While the power was out this weekend, and I was free from electronic distractions, I had a chance to read Ran Abramitzky’s The Mystery of the Kibbutz: Egalitarian Principles in a Capitalist World. The book is a sort of economic history equivalent of good micro-history, or good business history. It tells a particular story in great detail but uses that story to shed light on broader issues. Being an economist, Abramitzky collects and analyses as much data on the kibbutzim (one of the things I learned is the plural of kibbutz) as he can to examine problems of free riding, adverse selection, and brain drain. But the book is built around a very personal story. His grandparents helped to found and fought to protect Kibbutz Negba; his mother grew up there, and he clearly has fond memories of visiting there while he was growing up. His aunt, uncle and brother still live in kibbutzim. He uses the story of the origins, successes, and recent struggles of this and other kibbutzim to address broad questions of equity versus efficiency, and of material versus non-material incentives. There is also an interesting chapter on the history of communes in the United States.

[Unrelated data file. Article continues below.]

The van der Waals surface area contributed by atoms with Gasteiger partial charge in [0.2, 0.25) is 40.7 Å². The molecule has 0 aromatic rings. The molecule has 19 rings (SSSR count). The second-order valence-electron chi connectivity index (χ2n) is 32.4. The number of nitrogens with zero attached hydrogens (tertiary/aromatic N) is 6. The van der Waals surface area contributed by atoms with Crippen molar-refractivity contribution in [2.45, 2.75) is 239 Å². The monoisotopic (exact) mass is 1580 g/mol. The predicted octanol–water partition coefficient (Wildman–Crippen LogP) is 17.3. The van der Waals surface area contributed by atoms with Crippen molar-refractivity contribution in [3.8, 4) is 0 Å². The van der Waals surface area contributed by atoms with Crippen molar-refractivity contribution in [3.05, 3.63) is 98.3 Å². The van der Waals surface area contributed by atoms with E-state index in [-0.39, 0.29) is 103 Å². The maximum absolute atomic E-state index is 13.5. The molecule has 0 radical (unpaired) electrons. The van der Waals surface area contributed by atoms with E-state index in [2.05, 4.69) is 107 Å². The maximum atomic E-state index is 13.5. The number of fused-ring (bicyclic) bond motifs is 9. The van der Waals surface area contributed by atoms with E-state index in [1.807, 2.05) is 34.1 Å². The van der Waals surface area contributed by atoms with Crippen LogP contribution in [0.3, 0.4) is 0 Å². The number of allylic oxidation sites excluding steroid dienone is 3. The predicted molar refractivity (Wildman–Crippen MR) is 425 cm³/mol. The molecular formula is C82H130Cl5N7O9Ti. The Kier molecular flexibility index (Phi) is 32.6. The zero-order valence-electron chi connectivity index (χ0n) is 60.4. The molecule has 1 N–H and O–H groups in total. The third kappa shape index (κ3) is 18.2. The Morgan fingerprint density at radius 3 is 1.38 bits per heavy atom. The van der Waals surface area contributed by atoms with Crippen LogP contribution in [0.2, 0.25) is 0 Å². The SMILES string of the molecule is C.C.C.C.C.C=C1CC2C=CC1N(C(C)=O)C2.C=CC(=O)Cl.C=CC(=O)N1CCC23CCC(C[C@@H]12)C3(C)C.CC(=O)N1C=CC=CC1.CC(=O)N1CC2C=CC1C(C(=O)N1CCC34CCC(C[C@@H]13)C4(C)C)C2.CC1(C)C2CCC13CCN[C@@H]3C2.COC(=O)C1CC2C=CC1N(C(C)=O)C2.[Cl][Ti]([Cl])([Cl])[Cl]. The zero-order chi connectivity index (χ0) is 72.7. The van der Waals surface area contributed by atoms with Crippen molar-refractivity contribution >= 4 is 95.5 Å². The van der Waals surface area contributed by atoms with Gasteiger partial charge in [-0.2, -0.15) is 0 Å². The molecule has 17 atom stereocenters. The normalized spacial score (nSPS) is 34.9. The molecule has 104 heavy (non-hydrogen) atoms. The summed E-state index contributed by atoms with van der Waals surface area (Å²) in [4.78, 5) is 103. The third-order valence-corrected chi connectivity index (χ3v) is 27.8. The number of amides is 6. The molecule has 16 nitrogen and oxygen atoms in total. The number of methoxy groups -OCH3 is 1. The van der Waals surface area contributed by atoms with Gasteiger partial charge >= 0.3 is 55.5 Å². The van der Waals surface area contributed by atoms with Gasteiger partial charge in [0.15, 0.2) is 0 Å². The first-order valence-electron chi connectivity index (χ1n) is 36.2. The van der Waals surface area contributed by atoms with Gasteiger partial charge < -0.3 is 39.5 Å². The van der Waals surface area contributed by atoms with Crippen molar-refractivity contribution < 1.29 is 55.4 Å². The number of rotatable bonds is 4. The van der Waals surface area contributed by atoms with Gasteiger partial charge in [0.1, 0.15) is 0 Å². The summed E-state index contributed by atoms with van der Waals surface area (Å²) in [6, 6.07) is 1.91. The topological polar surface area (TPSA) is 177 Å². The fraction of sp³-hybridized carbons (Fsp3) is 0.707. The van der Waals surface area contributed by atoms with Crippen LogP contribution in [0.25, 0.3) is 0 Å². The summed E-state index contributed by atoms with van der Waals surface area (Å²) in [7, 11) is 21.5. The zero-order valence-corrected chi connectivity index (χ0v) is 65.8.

The book is a pleasure to read. And, although kibbutzim are unique, the economic issues that they have faced are not.